Daniel L. Feldman

A statewide campaign – upstate petitions

In New York State Politics on March 26, 2011 at 2:48 pm

A few months after the end of Norman Adler’s very brief effort to run for the Assembly in the Bronx, one of my fellow Urban Fellows, John Meininger, from Colorado, ask me to join with him in taking another leave of absence, this time to help Robert Morgenthau compete for the Democratic nomination for governor of New York.

Bob Morgenthau had just resigned as Lindsay’s Deputy Mayor for Criminal Justice in order to make the run. A scion of a very prominent Jewish American family (his grandfather was Woodrow Wilson’s ambassador to Turkey; his father was FDR’s Secretary of the Treasury), JFK had appointed him U.S. Attorney for the Southern District of New York, the most prestigious such office in the nation. He resigned to run for governor against Nelson Rockefeller in 1962. Unsurprisingly, he lost decisively against that masterful politician, with 44 percent of the vote against Rockefeller’s 53 percent; but having done his duty in carrying the flag for the Democrats, was reappointed U.S. Attorney, where he built a sterling reputation as a prosecutor until the Nixon Administration forced him out of that office in late 1969.

I didn’t know Morgenthau, but I knew his excellent reputation and I liked and trusted John Meininger, so I signed on. Morgenthau’s former assistants in the U.S. Attorney’s Office idolized him. Many helped in the campaign. Three of those brilliant attorneys – and that they were —  played more central roles, especially memorably because their names made them sound like they came out of a World War II movie or a New York City mayoral ticket: Rooney, Galvani, and Abramowitz. I lost track of Paul Galvani, but I stayed in close touch with Paul Rooney for many years and reestablished my friendship with Elkan Abramowitz when we became neighbors in Port Washington.

The campaign told Meininger and me that we were responsible for “upstate petitions.”  A candidate who gets at least 25 percent of the vote at a meeting of the Democratic State Committee, which consists of one “committeeman” and one “committeewoman” from each Assembly District in the State, automatically gets on the ballot in the Democratic primary as a candidate for the Democratic nomination. But Arthur Goldberg was the choice of the Democratic party leaders that year, and Howard Samuels, another candidate, looked like he might pick up convention votes that Goldberg missed, so Morgenthau assumed correctly that he could not count on getting on the ballot by that route.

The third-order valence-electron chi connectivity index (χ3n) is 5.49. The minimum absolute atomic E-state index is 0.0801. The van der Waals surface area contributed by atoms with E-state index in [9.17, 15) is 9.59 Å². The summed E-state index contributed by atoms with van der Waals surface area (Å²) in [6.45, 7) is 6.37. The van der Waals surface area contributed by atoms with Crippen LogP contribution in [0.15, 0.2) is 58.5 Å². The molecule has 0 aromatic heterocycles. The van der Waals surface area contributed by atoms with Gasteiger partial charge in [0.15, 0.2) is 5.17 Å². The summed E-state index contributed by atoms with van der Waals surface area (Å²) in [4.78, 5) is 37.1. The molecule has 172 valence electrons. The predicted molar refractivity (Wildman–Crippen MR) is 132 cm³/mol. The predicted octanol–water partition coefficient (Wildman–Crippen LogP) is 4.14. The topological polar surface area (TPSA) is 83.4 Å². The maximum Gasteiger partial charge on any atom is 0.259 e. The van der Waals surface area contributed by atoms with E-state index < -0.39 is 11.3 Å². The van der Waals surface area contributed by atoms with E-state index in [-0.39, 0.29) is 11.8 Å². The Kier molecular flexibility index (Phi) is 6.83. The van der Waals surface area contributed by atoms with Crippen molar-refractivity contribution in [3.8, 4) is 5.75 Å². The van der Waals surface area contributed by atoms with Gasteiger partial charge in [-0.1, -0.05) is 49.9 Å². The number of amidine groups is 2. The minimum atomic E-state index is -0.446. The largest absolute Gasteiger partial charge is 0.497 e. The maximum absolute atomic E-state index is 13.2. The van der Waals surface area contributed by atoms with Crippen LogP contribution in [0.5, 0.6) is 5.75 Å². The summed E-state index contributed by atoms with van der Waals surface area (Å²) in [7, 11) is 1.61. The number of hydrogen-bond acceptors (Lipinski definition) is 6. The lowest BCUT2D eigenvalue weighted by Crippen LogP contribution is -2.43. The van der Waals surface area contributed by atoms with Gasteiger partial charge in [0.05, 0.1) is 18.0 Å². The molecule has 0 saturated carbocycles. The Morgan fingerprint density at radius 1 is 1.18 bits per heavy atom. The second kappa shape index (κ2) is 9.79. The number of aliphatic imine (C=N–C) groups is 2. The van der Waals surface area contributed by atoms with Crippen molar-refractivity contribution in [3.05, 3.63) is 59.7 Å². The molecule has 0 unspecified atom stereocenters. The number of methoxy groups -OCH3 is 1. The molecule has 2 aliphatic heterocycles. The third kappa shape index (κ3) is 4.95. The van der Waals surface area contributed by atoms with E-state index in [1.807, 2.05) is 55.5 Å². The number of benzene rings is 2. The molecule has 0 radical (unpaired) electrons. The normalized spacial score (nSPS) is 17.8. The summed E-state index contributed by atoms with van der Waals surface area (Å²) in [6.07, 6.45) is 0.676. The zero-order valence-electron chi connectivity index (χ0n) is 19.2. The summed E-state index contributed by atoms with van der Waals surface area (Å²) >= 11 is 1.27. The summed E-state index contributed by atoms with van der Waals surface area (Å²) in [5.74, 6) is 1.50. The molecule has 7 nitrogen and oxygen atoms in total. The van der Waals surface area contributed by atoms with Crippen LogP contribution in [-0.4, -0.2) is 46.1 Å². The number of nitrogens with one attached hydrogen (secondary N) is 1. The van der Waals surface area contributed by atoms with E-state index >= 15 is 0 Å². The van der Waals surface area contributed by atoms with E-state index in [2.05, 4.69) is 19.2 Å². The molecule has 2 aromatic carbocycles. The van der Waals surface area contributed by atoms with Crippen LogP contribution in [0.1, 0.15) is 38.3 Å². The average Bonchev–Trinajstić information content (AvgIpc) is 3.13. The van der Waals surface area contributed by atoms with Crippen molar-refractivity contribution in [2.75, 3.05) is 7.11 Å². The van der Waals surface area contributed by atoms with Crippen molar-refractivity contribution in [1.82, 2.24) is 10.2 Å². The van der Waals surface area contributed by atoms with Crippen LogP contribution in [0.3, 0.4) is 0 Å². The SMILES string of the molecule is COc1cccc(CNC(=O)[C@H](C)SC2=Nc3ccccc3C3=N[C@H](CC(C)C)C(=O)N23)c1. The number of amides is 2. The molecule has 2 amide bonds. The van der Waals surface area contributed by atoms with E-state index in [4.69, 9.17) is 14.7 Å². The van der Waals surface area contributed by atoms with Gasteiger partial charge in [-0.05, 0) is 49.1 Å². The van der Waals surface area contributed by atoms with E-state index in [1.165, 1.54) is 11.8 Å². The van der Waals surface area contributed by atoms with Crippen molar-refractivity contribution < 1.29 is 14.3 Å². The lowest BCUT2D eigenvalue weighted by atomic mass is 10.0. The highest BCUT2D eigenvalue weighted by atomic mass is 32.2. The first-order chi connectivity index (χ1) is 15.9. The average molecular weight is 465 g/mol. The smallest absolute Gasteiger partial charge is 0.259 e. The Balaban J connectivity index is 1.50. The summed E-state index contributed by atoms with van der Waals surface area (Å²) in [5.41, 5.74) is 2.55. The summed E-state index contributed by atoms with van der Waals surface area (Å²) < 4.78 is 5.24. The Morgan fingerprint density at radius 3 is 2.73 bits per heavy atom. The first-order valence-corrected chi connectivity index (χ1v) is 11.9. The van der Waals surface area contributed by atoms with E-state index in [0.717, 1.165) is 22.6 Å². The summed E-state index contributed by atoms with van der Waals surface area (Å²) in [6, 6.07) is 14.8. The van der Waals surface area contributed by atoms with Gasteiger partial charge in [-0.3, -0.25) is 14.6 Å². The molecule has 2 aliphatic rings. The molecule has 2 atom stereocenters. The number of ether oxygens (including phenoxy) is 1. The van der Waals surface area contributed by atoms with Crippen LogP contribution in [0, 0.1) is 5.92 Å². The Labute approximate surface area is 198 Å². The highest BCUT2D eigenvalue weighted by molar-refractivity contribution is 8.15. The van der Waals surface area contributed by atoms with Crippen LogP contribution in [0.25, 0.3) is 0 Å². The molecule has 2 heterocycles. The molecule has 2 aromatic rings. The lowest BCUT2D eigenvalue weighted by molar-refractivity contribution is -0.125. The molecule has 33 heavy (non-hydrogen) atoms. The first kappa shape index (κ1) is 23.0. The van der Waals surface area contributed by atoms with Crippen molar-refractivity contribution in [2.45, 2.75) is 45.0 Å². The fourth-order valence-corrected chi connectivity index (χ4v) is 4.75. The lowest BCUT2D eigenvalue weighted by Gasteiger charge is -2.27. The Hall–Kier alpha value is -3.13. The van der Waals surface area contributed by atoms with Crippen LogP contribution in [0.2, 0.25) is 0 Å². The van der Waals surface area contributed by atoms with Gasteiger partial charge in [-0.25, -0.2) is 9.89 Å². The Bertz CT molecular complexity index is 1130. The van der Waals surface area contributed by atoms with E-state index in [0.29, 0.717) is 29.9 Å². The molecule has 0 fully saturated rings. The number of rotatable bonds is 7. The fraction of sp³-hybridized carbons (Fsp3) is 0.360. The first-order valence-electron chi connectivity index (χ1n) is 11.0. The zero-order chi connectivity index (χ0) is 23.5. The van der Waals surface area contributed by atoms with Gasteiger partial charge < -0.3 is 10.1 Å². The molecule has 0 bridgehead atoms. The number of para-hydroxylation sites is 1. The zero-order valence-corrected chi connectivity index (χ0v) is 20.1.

However, the party rules offered another way. A candidate who could collect 15,000 valid petition signatures from Democrats could also get on the ballot, but there was a “catch”: at least fifty of the State’s 62 counties had to be represented by at least one hundred valid signatures each.  Many of New York’s counties had – and have still – very few people. Thirty-three of those counties have fewer than 100,000 people today, and probably fewer then.  Especially at that time, counties of that nature had VERY few Democrats.

John and I were upstate for about three weeks. We drove hundreds and hundreds of miles west through the counties of Montgomery, Herkimer, Otsego, Madison, Onondaga, Cayuga, Seneca, Wayne, Ontario, Livingston, Genesee and Wyoming, stopping in every small town where our registration lists showed clumps of Democrats. By the time we were halfway through, the locals stopped asking if I came from New York City. Without any effort on my part at all, hearing their regional accents day in and day out had transformed my normal New York City speech pattern into something that beseeched each citizen who answered our doorbell knock with something like “Excuse me sir, are you a rigistered Dimocrat in this canty?”





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